943. Robert Southey to William Taylor, [before 20 May 1804]

943. Robert Southey to William Taylor, [before 20 May 1804] ⁠* 

Dear friend

Yesterday for the first time I read your reviewal of Thalaba. [1]  your language is as undisguisable as my face; you must never write libels! nor I engage in conspiracy. be sure that I am very thankful for so much praise, & more pleased with the sweet draught because it is given in a goblet of such workmanship. I saw it rapidly & therefore cannot recriticise till it lies before me. there are however some things to be defended. I ought to have explained my design – that of exhibiting the various mythologies of the world in a set of poems founded upon the characteristics of each. [2]  fatalism is the corner of stone of Mawmetry, [3]  the hero of the Islam therefore was to act under the xxxxx <impulse> of Destiny. yet this Destiny guides him, he still acts for himself, & the power of arbitrement is surely exercised by Thalaba & felt by the reader with Mohareb Book 5, & with Laila. I shall correct the poem ‘root & branch’ – if there be a call for a second edition. if not – I am too poor a man to afford time for cultivating flowers however beautiful & however to me delightful. the florist must work in the cabbage garden. Oh William Taylor how do these things of criticism depend upon private feeling. compare the reviews of this one poem in the Critical & the British Critic! [4]  – Take care of Madoc for me. [5]  it will stand the test.

I left a little girl in bed with her mother. [6]  Xxx on my return I shall begin to love her – but with the wary wisdom of second love, for now I may tell you that the first loss almost broke my heart. [7]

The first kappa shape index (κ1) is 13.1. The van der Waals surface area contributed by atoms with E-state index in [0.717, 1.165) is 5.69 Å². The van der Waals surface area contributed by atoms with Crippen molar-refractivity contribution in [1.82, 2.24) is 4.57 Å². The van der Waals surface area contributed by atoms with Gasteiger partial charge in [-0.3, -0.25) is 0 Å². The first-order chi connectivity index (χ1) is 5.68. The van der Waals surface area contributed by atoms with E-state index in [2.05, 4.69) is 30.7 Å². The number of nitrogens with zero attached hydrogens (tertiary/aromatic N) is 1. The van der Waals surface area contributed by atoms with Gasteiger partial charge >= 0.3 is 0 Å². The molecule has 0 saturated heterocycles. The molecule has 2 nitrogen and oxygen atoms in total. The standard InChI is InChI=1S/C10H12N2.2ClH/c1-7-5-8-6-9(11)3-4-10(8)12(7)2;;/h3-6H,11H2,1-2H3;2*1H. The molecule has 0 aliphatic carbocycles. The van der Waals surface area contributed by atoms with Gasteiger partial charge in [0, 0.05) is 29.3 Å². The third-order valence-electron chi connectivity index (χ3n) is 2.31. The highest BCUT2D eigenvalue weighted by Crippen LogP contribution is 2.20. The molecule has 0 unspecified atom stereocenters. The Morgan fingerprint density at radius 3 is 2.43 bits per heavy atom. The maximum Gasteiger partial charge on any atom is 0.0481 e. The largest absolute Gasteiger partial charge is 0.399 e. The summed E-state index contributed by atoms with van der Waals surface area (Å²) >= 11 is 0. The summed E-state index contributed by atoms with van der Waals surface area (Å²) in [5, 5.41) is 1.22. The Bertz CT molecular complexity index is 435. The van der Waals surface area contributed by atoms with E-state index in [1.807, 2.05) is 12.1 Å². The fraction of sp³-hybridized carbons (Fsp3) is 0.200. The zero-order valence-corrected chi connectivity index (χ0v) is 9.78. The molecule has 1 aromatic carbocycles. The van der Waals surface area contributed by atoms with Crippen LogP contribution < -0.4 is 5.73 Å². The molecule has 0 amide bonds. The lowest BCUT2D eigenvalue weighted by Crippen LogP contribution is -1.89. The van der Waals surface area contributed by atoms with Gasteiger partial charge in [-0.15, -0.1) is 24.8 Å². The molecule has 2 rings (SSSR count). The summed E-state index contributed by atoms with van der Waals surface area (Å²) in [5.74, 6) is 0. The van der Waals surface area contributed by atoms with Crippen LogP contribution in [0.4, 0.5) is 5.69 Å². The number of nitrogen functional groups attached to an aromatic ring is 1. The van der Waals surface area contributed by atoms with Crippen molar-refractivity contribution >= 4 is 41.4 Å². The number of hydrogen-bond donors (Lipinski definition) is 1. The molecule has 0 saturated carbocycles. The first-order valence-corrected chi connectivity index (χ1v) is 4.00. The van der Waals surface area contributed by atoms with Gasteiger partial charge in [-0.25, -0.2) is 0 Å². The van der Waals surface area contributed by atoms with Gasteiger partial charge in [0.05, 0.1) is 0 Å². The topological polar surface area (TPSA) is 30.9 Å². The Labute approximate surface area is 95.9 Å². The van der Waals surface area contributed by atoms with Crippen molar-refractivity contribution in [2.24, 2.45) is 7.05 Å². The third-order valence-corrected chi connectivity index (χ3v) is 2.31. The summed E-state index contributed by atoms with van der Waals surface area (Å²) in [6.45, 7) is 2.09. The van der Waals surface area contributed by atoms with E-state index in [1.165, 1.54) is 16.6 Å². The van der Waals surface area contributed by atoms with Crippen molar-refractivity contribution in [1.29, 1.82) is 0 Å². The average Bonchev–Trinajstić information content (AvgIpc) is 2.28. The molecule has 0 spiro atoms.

It is a sore disappointment to me that you do not visit London while I am here. if I were not bound to carry home a Lady from Staffordshire I would elbow out of my way to Norwich. – can I do any thing for you here? my stay will be about ten days longer – xxx I am like a fish out of water, & shall not feel comfortable till I find my self once more at home.

The frank & my hurry must excuse blank paper –

God bless you.

yrs very affectionately

R Southey.


* Address: Wm Taylor
Endorsement: Ansd 20 May
MS: Huntington Library, HM 4846. ALS; 3p.
Previously published: John Warden Robberds (ed.), A Memoir of the Life and Writings of the Late William Taylor of Norwich, 2 vols (London, 1843), I, pp. 501–503.
Dating note: From endorsement. BACK

[1] Taylor’s review of Southey’s Thalaba the Destroyer (1801) appeared in The Critical Review, 2nd series, 39 (December 1803), 369–379. BACK

[2] Thalaba the Destroyer was the first of a series of epic romances that Southey intended to write illustrating different mythologies and religions. BACK

[3] Meaning the religion of Mohammed. BACK

[4] Taylor’s positive review in the Critical contrasted with the unsigned review in The British Critic, 18 (September 1801), 309–310, which declared that ‘a more complete monument of vile and depraved taste no man ever raised’ (309). BACK

[5] Southey is referring to his poem Madoc (1805), which Taylor reviewed for the Monthly Magazine, 19 (July 1805), 656–658. BACK

[6] The Southeys’ second child, Edith May Southey, was born on 30 April 1804. BACK

[7] The Southeys’ first child, Margaret Edith Southey, had died in August 1803. BACK

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